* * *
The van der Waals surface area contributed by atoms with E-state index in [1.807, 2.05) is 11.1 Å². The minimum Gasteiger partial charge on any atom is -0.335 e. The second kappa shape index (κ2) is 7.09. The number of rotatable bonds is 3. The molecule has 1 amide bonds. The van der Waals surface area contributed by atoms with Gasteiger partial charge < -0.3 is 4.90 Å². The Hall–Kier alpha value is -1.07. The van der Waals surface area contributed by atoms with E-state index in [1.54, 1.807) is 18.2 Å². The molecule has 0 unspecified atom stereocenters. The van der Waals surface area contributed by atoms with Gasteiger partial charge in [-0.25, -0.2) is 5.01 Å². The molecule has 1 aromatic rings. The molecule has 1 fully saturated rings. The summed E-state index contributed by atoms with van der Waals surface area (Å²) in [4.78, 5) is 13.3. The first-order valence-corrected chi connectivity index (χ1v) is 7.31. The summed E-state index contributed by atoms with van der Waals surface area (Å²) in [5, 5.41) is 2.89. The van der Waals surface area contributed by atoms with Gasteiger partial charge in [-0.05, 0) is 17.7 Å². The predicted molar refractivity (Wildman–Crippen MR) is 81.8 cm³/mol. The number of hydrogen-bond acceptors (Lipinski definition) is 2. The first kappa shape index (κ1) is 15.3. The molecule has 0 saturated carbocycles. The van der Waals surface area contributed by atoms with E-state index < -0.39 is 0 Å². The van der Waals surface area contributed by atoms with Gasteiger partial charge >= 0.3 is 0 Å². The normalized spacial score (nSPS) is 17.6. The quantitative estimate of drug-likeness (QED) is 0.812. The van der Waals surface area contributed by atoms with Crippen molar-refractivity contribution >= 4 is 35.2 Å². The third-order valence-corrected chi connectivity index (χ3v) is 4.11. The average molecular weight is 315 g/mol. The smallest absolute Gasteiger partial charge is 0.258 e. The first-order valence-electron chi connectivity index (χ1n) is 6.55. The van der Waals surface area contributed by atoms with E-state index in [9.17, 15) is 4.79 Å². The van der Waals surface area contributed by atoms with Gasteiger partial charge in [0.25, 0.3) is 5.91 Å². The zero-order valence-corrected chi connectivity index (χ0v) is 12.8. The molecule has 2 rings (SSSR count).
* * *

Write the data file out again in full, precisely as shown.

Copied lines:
The van der Waals surface area contributed by atoms with E-state index in [1.807, 2.05) is 11.1 Å². The minimum Gasteiger partial charge on any atom is -0.335 e. The second kappa shape index (κ2) is 7.09. The number of rotatable bonds is 3. The molecule has 1 amide bonds. The van der Waals surface area contributed by atoms with Gasteiger partial charge < -0.3 is 4.90 Å². The Hall–Kier alpha value is -1.07. The van der Waals surface area contributed by atoms with E-state index in [1.54, 1.807) is 18.2 Å². The molecule has 0 unspecified atom stereocenters. The van der Waals surface area contributed by atoms with Gasteiger partial charge in [-0.25, -0.2) is 5.01 Å². The molecule has 1 aromatic rings. The molecule has 1 fully saturated rings. The summed E-state index contributed by atoms with van der Waals surface area (Å²) in [4.78, 5) is 13.3. The first-order valence-corrected chi connectivity index (χ1v) is 7.31. The summed E-state index contributed by atoms with van der Waals surface area (Å²) in [5, 5.41) is 2.89. The van der Waals surface area contributed by atoms with Gasteiger partial charge in [-0.05, 0) is 17.7 Å². The predicted molar refractivity (Wildman–Crippen MR) is 81.8 cm³/mol. The number of hydrogen-bond acceptors (Lipinski definition) is 2. The first kappa shape index (κ1) is 15.3. The molecule has 0 saturated carbocycles. The van der Waals surface area contributed by atoms with E-state index < -0.39 is 0 Å². The van der Waals surface area contributed by atoms with Gasteiger partial charge >= 0.3 is 0 Å². The normalized spacial score (nSPS) is 17.6. The quantitative estimate of drug-likeness (QED) is 0.812. The van der Waals surface area contributed by atoms with Crippen molar-refractivity contribution >= 4 is 35.2 Å². The third-order valence-corrected chi connectivity index (χ3v) is 4.11. The average molecular weight is 315 g/mol. The smallest absolute Gasteiger partial charge is 0.258 e. The first-order valence-electron chi connectivity index (χ1n) is 6.55. The van der Waals surface area contributed by atoms with E-state index in [9.17, 15) is 4.79 Å². The van der Waals surface area contributed by atoms with Gasteiger partial charge in [0.25, 0.3) is 5.91 Å². The zero-order valence-corrected chi connectivity index (χ0v) is 12.8. The molecule has 2 rings (SSSR count).